TWO emaciated former racehorses had to be put to sleep after they were found in a shocking state in Bromyard.

Tracey Dawn Davis, who is 49, admitted neglecting the animals when she appeared in court this week.

Worcester Magistrates were told on Friday that Pumpkin, formerly known as Buds Bruvver, and Hal, who went by the race name He's a Leader, were found by RSPCA officers following an anonymous tip.

A vet and police officers were also called and found the horses in extremely poor conditions.

Davis, of Ballhurst, Bromyard, admitted causing unnecessary suffering to the two thoroughbred horses between October and November 2017 last year by failing to investigate the cause of their poor body condition.

She also admitted failing to meet the needs of the same two horses between March and November last year by failing to ensure they were protected from pain, suffering, injury and disease by not adequately worming them.

RSPCA inspector Suzi Smith, who investigated, discovered that Davis had been alerted to the body condition of one of the horses in particular two months earlier by her own vet attending in respect of another matter but she failed to follow the professional advice.

She said: “To let these horses get into such a shocking state is inexcusable. Both horses were extremely thin and undernourished and had simply been left to suffer without care for their welfare.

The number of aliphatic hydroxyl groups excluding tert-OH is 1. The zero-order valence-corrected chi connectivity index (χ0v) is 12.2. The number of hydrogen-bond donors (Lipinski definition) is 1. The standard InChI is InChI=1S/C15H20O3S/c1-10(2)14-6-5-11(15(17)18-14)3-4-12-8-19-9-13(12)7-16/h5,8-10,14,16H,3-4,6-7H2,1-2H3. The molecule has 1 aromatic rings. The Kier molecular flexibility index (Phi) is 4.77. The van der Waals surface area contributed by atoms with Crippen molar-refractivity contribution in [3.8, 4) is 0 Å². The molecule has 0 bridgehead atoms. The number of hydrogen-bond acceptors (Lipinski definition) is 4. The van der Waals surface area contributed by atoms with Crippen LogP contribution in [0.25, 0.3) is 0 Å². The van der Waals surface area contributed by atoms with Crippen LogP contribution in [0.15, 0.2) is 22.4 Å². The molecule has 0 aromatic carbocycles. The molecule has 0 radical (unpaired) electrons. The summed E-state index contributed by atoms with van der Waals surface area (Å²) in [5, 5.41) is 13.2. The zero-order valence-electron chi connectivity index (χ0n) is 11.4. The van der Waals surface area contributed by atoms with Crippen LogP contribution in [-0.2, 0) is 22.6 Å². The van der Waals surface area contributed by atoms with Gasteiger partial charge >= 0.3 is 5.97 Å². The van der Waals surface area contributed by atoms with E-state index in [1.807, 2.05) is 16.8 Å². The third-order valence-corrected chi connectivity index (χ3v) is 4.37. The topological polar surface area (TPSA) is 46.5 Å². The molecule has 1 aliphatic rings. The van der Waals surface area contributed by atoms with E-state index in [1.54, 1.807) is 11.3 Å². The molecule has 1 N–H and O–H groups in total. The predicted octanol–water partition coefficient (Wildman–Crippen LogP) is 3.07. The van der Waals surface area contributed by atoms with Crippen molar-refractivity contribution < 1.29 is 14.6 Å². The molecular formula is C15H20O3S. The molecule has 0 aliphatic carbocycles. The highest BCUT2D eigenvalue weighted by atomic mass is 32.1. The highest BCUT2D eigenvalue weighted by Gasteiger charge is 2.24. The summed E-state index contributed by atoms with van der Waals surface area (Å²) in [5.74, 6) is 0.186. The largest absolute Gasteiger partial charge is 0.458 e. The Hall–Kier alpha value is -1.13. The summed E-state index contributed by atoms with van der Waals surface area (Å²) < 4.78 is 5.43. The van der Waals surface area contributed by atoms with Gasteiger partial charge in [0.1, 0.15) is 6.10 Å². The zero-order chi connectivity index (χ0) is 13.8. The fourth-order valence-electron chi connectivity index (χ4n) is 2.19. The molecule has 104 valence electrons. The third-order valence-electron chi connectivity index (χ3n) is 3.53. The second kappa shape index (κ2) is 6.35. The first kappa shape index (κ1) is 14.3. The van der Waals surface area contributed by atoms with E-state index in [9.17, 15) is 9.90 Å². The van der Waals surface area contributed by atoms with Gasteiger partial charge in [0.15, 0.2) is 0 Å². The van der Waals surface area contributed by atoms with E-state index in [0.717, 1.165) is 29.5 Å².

“Thoroughbreds are not an easy horse to keep, yet are unfortunately too easy to pick up for little to no money and sadly therefore often find themselves in the hands of those who are completely inexperienced or unequipped in dealing with their needs.

“Despite efforts, Hal, who was 18-years-old, collapsed the following evening, and after a night of trying to get him to stand the decision was made by the attending veterinary surgeon for him to be put to sleep.

"Pumpkin, who was only eight years of age, put up a good fight in recovery but sadly the damage from the redworm was too much and the attending veterinary surgeon had to make the sad decision to euthanise him after he collapsed.”

Davis has been disqualified from keeping horses for 20 years, and was sentenced to 12 weeks custody, suspended for one year, and ordered to carry out 120 hours unpaid work and pay £614 in costs.

A seizure order has also been put in place for the remaining five horses owned by Davis, in the event she fails to re-home them in the 21 days the court has allowed her.